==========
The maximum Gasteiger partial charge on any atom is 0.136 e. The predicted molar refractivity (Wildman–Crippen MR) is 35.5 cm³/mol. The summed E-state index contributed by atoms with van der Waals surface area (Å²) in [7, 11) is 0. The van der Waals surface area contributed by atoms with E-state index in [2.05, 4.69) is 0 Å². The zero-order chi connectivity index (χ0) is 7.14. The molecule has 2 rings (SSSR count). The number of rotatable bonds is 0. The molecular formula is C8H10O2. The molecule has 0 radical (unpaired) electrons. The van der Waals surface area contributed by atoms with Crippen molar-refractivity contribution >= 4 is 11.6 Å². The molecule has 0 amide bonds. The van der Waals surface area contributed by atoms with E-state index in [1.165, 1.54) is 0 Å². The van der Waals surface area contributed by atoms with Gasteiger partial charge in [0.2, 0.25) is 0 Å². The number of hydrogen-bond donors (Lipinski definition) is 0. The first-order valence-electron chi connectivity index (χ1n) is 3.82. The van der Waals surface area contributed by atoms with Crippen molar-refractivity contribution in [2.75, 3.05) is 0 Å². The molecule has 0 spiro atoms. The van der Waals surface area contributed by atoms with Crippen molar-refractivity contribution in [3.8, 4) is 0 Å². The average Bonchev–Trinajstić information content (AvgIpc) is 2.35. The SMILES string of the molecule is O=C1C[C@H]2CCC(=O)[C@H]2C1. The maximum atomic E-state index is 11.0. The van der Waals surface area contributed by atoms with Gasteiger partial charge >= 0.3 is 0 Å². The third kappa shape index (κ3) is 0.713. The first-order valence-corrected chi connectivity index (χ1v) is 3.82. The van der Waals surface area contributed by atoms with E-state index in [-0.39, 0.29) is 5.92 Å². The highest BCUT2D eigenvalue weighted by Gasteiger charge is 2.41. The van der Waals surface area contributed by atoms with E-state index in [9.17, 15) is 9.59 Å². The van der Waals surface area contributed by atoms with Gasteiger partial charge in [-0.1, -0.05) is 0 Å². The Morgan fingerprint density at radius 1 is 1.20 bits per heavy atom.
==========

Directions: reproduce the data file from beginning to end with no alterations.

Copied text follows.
The maximum Gasteiger partial charge on any atom is 0.136 e. The predicted molar refractivity (Wildman–Crippen MR) is 35.5 cm³/mol. The summed E-state index contributed by atoms with van der Waals surface area (Å²) in [7, 11) is 0. The van der Waals surface area contributed by atoms with E-state index in [2.05, 4.69) is 0 Å². The zero-order chi connectivity index (χ0) is 7.14. The molecule has 2 rings (SSSR count). The number of rotatable bonds is 0. The molecular formula is C8H10O2. The molecule has 0 radical (unpaired) electrons. The van der Waals surface area contributed by atoms with Crippen molar-refractivity contribution >= 4 is 11.6 Å². The molecule has 0 amide bonds. The van der Waals surface area contributed by atoms with E-state index in [1.165, 1.54) is 0 Å². The van der Waals surface area contributed by atoms with Gasteiger partial charge in [0.2, 0.25) is 0 Å². The number of hydrogen-bond donors (Lipinski definition) is 0. The first-order valence-electron chi connectivity index (χ1n) is 3.82. The van der Waals surface area contributed by atoms with Crippen molar-refractivity contribution in [2.75, 3.05) is 0 Å². The molecule has 0 spiro atoms. The van der Waals surface area contributed by atoms with Crippen molar-refractivity contribution in [3.8, 4) is 0 Å². The average Bonchev–Trinajstić information content (AvgIpc) is 2.35. The SMILES string of the molecule is O=C1C[C@H]2CCC(=O)[C@H]2C1. The maximum atomic E-state index is 11.0. The van der Waals surface area contributed by atoms with Gasteiger partial charge >= 0.3 is 0 Å². The third kappa shape index (κ3) is 0.713. The first-order valence-corrected chi connectivity index (χ1v) is 3.82. The van der Waals surface area contributed by atoms with E-state index in [-0.39, 0.29) is 5.92 Å². The highest BCUT2D eigenvalue weighted by Gasteiger charge is 2.41. The van der Waals surface area contributed by atoms with E-state index in [9.17, 15) is 9.59 Å². The van der Waals surface area contributed by atoms with Gasteiger partial charge in [-0.1, -0.05) is 0 Å². The Morgan fingerprint density at radius 1 is 1.20 bits per heavy atom.